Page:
A country. At the end of the Third Council, the theras Sona and Uttara visited this country in order to convert it to Buddhism. At that time a female deity of the sea was in the habit of eating every heir born to the king. The arrival of the theras coincided with the birth of a prince. At first the people thought that the monks were the friends of the demon, but later the monks, being told the story, drove away the demon by their iddhi power and erected a bulwark round the country by reciting the Brahmajála Sutta. Sixty thousand people embraced the new faith, while three thousand five hundred young men and fifteen hundred girls of noble family entered the Order. Thenceforth all princes born into the royal family were called Sonuttara (Mhv.xii.6, 44f.; Dpv.viii.12; Sp.i.64).
There seems to have been regular trade between Bharukaccha and Suvannabhúmi (See, e.g., J.iii.188), and also between the latter and Benares (Molini), (J.iv.15), Mithilá (J.vi.34), Sávatthi (PvA.47), and Pátaliputta (PvA.271).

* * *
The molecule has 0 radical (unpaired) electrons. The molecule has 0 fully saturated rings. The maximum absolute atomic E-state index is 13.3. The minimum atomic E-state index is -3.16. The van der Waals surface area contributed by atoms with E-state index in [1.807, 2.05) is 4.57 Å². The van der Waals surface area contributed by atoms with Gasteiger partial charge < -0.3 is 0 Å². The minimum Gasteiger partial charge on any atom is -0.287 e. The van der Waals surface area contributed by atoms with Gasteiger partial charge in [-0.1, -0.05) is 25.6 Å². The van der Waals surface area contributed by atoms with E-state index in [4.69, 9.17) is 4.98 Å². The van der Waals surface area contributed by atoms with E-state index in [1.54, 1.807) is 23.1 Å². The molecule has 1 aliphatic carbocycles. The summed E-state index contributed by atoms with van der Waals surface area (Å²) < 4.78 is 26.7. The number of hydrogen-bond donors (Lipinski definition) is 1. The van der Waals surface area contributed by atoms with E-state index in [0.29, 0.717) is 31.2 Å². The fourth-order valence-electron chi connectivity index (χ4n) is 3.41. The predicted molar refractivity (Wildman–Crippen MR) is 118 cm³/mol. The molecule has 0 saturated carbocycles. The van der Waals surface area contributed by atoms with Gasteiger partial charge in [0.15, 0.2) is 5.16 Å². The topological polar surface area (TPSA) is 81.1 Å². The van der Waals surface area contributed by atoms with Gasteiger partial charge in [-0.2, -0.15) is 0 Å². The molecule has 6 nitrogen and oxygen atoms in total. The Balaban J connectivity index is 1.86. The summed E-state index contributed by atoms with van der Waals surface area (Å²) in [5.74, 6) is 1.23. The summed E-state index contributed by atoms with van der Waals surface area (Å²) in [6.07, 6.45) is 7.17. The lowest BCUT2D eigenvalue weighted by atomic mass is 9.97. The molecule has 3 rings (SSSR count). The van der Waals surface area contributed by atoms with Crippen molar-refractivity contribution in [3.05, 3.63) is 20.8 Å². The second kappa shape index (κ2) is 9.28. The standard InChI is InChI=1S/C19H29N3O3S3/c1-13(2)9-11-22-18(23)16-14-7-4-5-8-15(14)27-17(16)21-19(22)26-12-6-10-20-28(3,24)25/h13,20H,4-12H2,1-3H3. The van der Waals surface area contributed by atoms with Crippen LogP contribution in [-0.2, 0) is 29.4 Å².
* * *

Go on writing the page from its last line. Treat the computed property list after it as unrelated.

The distance between Ceylon and Suvannabhúmi was seven hundred leagues, and, with a favourable wind, could be covered in seven days and nights (AA.i.265).
Suvannabhúmi is generally identified with Lower Burma, probably the Pagan and Moulmein districts. It probably included the coast from Rangoon to Singapore. The chief place in Suvannabhúmi was Sudhammanagara - i.e., Thaton - at the mouth of the Sittaung River (See Sás. Introd., p.4, and n.3). Fleet suggests (J.R.A.S.1910, p.428), however, that it might be the district in Bengal called by Hiouen Thsang "Ka-lo-na-su-fa-la-na" (Karnasuvarna), or else the country along the river Son in Central India, a tributary of the Ganges, on the right bank of the river which is also called Hiranyaváha. The probability is that there were two Places of the same name, one originally in India itself and the other in Further India. of. Sunáparanta.